Would the Canadian public in the early 1900s have been troubled by the deaths of thousands of First Nations’ children? The government apparently feared so because it did everything in its power to keep the public in the dark. Dr. Bryce was forced out of his job, his reports hidden, and even the gathering of health statistics was ended. Not only were the bodies buried but the evidence too.
Canadians are still ill-informed regarding of the extent of ongoing abuse of First Nations peoples because our governments, federal and provincial, continue to obfuscate and to conceal the evidence. Covering up misdeeds is a specialty of governments in Canada.
The treatment of the First Nations community of Fort Chipeweyan (“Fort Chip”) in northern Alberta provides one recent example.
The Athabasca River acts like a four-lane highway for any pollution from the massive Tarsand tailing ponds that straddle the river, carrying noxious chemicals directly to Fort Chip. In 2004, Dr. John O’Connor, a physician serving this remote community, raised concerns about high rates of very rare cancers, industrial pollution being the obvious suspect. He was immediately attacked by Health Canada, which tried to strip him of his licence. Fifteen years later, despite studies validating O’Connor’s concerns, virtually nothing has been done to address the health risks to Fort Chip residents, and the government is still concealing the magnitude of the problem by blocking proper independent monitoring of pollution levels.
Dr. Peter Bryce is now recognized as Canada’s first and most important whistleblower even though his personal efforts were no match for the federal government’s power and ruthlessness. And Dr. John O’Connor remains a marked man because of his continuing efforts to draw attention to the abuse of the Fort Chip community.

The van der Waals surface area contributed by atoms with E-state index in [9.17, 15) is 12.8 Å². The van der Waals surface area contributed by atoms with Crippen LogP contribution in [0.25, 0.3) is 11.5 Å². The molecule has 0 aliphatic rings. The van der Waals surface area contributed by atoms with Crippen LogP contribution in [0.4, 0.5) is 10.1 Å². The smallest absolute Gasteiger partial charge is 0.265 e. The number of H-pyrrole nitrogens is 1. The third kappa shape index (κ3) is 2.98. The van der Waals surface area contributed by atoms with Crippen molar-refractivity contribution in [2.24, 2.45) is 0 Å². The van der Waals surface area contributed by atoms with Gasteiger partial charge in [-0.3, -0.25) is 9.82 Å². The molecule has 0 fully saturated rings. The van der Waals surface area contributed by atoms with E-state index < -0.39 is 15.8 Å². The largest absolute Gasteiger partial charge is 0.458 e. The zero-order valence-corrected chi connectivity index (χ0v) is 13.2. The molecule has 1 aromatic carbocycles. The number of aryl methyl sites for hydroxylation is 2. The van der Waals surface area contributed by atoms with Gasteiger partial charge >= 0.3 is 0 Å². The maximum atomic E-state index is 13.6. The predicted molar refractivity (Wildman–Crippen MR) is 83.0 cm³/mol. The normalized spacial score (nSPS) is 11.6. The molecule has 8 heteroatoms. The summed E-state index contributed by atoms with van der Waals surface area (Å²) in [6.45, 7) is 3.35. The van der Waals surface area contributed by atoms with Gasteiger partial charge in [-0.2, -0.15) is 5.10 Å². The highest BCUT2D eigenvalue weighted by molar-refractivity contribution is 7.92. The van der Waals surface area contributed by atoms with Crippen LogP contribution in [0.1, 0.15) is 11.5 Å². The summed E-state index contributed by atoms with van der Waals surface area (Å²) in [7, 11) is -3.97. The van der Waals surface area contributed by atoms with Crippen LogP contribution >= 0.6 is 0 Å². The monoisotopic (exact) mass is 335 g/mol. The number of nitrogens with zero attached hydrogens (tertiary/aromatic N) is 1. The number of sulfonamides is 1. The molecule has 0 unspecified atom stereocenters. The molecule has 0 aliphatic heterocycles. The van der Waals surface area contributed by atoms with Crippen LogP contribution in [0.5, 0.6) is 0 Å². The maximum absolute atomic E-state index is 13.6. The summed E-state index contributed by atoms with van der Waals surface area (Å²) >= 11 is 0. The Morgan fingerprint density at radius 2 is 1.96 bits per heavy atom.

In most countries there are laws to protect the public by protecting such whistleblowers — but not in Canada. A recent international study of whistleblowing laws ranked Canada’s federal whistleblower protection law the worst in the world. It is a trap, designed not to protect those who come forward but to silence them and to bury the evidence.
As we approach an election season, we’ll no doubt hear promises to right these wrongs. But long before reconciliation can begin to occur, true honesty must be demonstrated, accountability must be placed where it belongs, and responsibility must be taken. Very little will happen unless Canada implements radical improvements in transparency, so that we can learn what our governments are really up to and hold them to account. Protecting whistleblowers like Dr. Bryce and Dr. O’Connor is one of the most effective ways of doing this, and it’s long overdue. It’s not only First Nations who will benefit, but all of us.
David Hutton is a Senior Fellow at the Centre for Free Expression Whistleblowing Initiative, Ryerson University, and a Trustee of WIN.
If you would like to highlight your whistleblowing events or activities on the WIN website, please drop us a line on email@example.com